USE A FLASH OUTDOORS

When taking pictures of people on sunny days, try turning your flash on. Using it will eliminate shadows. On cloudy days, the flash will brighten up people’s faces and make them stand out. (Also try taking a picture without the flash, because the soft light of overcast days sometimes gives pleasing results as well!)

KNOW YOUR FLASH RANGE

A dimly lit sanctuary is less than optimal for taking photos. What to do? Make sure that you are taking pictures within your camera’s flash range. The flash range is a measure of the distance at which the flash can illuminate a subject and can be found in your camera’s manual. If you’re unsure of your flash range, don’t take a chance. Position subjects close to a natural light source and/or turn on additional lights. Make sure they are no farther than three or four steps away from the camera.

AVOID FLASH REFLECTIONS

When you use a flash, be mindful of windows, glass surfaces and mirrors. They’ll reflect the flash, creating glare that can ruin an otherwise great shot. If you can’t avoid them, stand diagonally from your subject to take the picture.

Is your subject wearing eye glasses? Here’s a tip:

Slide the earpieces upward, creating a slight, downward tilt to the glasses. It may feel a little strange but will be undetectable in the photo and will usually eliminate the glare on the glasses. [ 50 ] COMMUNICATION HANDBOOK


AVOID RED EYE

Ask your subject to look at your shoulder rather than directly at the camera. Turning on all the lights in the room may also help. If your camera has a “red-eye reduction” feature, use it.

HOLD IT!

To avoid blurry pictures, hold that camera still! Digital cameras usually take a few moments to capture the photo. Hold your camera in both hands, keeping elbows close to your sides to give your camera the most stability. Take a gentle breath, hold it and take your shot. Another method of ensuring sharp photos is to steady your camera on an object—try a tripod, railing, the back of a pew, a table or against a tree. Keep your camera steady and in position until you hear that your camera has stopped processing the picture. If your subject is moving, wait for the action to slow or stop before you take the picture.

FOCUS!

Be attentive to where your focal point is. Take the time to ensure that the camera is focusing on the subject and not an extraneous object nearby. Once you have taken the photo, look at the picture in the viewfinder. Zoom in and doublecheck to make sure the focus was on your subject before moving on to your next shot.

TAKE SOME VERTICAL PICTURES

Is your camera vertically challenged? Many subjects look better in a vertical picture—from a lighthouse at sunset to your 4-year-old niece jumping in a puddle. Make a conscious effort to turn your camera sideways and take some vertical pictures.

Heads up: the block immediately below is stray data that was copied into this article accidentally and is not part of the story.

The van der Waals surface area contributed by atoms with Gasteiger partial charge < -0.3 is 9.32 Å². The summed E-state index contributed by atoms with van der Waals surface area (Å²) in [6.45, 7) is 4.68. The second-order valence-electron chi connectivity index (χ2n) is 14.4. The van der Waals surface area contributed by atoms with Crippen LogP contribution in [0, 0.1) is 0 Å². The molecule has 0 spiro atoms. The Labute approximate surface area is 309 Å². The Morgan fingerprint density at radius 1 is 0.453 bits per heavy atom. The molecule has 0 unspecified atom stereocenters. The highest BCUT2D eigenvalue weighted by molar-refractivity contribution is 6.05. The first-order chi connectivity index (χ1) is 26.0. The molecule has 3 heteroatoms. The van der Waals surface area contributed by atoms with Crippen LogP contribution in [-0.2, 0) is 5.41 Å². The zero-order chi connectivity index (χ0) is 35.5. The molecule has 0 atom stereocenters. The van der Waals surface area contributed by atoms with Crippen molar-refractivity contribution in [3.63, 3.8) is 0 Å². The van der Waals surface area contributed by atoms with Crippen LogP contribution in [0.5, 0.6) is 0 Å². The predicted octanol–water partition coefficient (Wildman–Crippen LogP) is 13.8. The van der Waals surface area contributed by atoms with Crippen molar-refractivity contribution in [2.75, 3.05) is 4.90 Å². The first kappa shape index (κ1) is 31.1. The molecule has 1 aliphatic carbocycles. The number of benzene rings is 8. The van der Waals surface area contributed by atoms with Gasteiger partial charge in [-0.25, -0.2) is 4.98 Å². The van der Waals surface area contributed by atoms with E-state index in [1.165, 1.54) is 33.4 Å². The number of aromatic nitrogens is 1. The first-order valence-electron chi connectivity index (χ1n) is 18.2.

DIGITAL PHOTOGRAPHY GLOSSARY

Pixels, megabytes, resolution. If you’re unfamiliar with this lingo, take a quick peek at this glossary: Pixel—The smallest element of a digitized image. One small dot of light among the many dots that make up an image. Megapixel—A unit of graphic resolution equal to one million pixels, used to measure the resolution of a digital image. The more pixels in an image, the greater the image quality. Resolution—The number of pixels in an image. The higher the resolution, the more detail an image has.

VISITOR MAGAZINE SPECIFICATIONS • Please provide us with digital images in any the following formats: JPEG, PNG, TIFF, RAW • Set your camera to take photos at the highest resolution available. • Do not crop, color correct or sharpen photos before submitting them. • We love choices! Send us several photos to choose from. • Please submit caption information with your photos. Kelly Butler Coe serves as an assistant director of Communication Services for the Columbia Union Conference and as art director and graphic designer for the Columbia Union Visitor magazine. COMMUNICATION HANDBOOK [ 51 ]


Do’s and Don’ts for Building Your Social Media Presence By V. Michelle Bernard

DO • Create Instagram, Facebook and Twitter accounts for your church, school and organizations.

• Think about what makes your organization special. Share/create content that helps tell that story and inspires others to work toward your ministry goals.

• Respond! If someone messages your organization with a question, answer it in a timely manner!

• Regularly post pictures, quotes, event info and news on your social media platforms. • Share moments others will want to share— baptisms, dedications, anniversaries, cele- brations, accomplishments, etc. Post about holidays/local events/popular topics of interest, but add your organization’s spin.

• Study the best times to post. Use your analytics to see when people respond the most.

• Remind people to follow you on social media via the church bulletin, website, announce- ment slides and during the announcement period. • Follow local news and media personalities, and share your news with them on social media. • Follow other social media users, and engage with your followers. • Tag organizations and people featured in your posts. They may share your post if they are mentioned. • Use quality photos, GIFs and videos for more engagement. • #Hashtag your posts so people searching for that topic will see them. • Think about what types of posts you personally interact with most, and then create those same types of posts for your church/school accounts.

• Be timely! You typically post your personal photos right after (or during family events). Update your organization’s accounts in the same way—in “real time.”

[ 52 ] COMMUNICATION HANDBOOK